Who Was Henri Matisse: An Essay
Blue **** II
Henri Matisse: Blue **** 1952
Henri Matisse was an artist that was prolific in the early twentieth century. He was a contemporary of Pablo Picasso. He was a favorite artist while he was alive and had many who collected his art. He worked in paint, sculpture and other mediums. Matisse began painting when his mother bought him paints when he was sick as a child. He continued to paint to overcome his anxiety as he grew to adulthood. He was influenced greatly by Japanese art. He loved using color in his work.
Matisse began the Blue **** series (HubPages filters prevent me from using the second word in the title) in the early 1950’s. He was becoming ill, and the cutouts were easier for him to do. He would paint the cutouts and arrange them to create his works of art. He liked this medium because it gave him a chance to draw on paper and it also allowed him to continue his art when he was completely bedridden.
Essentially, Blue **** II was six pieces of painted paper arranged to form a silhouette of a woman. It was a part of several pieces of work, all portraying a blue woman in different poses. These were some of his more popular art.
Matisse did these works of art at a time in his life when he was facing the end of many things. He wasn’t healthy enough to paint and sculpt, as he once did. However, he wanted his art to continue. He didn’t want to give up on his dream of creating art. His art gave him dreams that his life and his work would live long into the future.
The photo I took symbolizes a love lost, while at the same time somehow giving hope that love would outlast anything. A red rose is the symbol of new love – when a woman receives a rose from her lover for the first time, she is thrilled and amazed. All hope for a new relationship flourishes, as does the rose. The woman will nurture the rose as she nourishes the hope for the relationship. All is new and exciting – just as Matisse’s art was when he was younger. Matisse nurtured his art and created masterpieces that he expected to live forever.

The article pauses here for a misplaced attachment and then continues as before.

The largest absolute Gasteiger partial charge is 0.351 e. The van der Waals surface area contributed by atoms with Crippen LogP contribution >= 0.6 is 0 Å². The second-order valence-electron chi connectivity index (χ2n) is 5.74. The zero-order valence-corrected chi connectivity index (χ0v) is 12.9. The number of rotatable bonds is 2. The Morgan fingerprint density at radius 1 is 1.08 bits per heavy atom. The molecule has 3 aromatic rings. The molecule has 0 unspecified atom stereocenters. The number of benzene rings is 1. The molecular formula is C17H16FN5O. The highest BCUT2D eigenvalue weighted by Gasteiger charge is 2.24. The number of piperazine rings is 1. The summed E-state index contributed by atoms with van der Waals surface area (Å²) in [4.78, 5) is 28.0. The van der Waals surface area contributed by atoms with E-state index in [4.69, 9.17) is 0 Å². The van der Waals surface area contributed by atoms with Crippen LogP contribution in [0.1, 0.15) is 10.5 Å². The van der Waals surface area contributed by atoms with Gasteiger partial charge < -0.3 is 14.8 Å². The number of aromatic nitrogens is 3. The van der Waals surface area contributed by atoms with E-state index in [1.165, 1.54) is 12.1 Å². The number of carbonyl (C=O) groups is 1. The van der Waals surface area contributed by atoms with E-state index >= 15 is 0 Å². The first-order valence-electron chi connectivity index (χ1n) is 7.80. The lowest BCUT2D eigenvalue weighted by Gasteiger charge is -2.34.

In my picture, this rose has been tossed aside. It still has all of the color of a fresh rose – red petals, green stem, brown thorns. But it is no longer fresh and new. It is starting to fade. Was it tossed because the rose began to fade? Or did the rose fade after it was thrown on the ground? There is still some hope for the flower – and possibly for the love that inspired it. The woman who tossed the rose could recapture the flower and freshen it with water. There is a chance that it would rejuvenate – like love given a second chance. Perhaps it might even continue to grow.
But there is also a chance that the rose has already died. Much like Matisse’s career, when he created Blue Nude II. It was still beautiful, but no longer the painting and the sculpture that he once loved so much. The love inspired by the rose might not have any hope, either. It could be beyond saving, the last drops of water are gone and not a hope for revival.
Seeing the rose on the asphalt made me wonder why it was there. Was it simply tossed aside as an afterthought after a night out on the town? Or was it thrown aside after a lovers spat? Maybe it was just dropped and some poor woman was mourning the loss of a beautiful flower given to her by her husband of many years. And like Matisse’s Blue **** II, their love will live forever.
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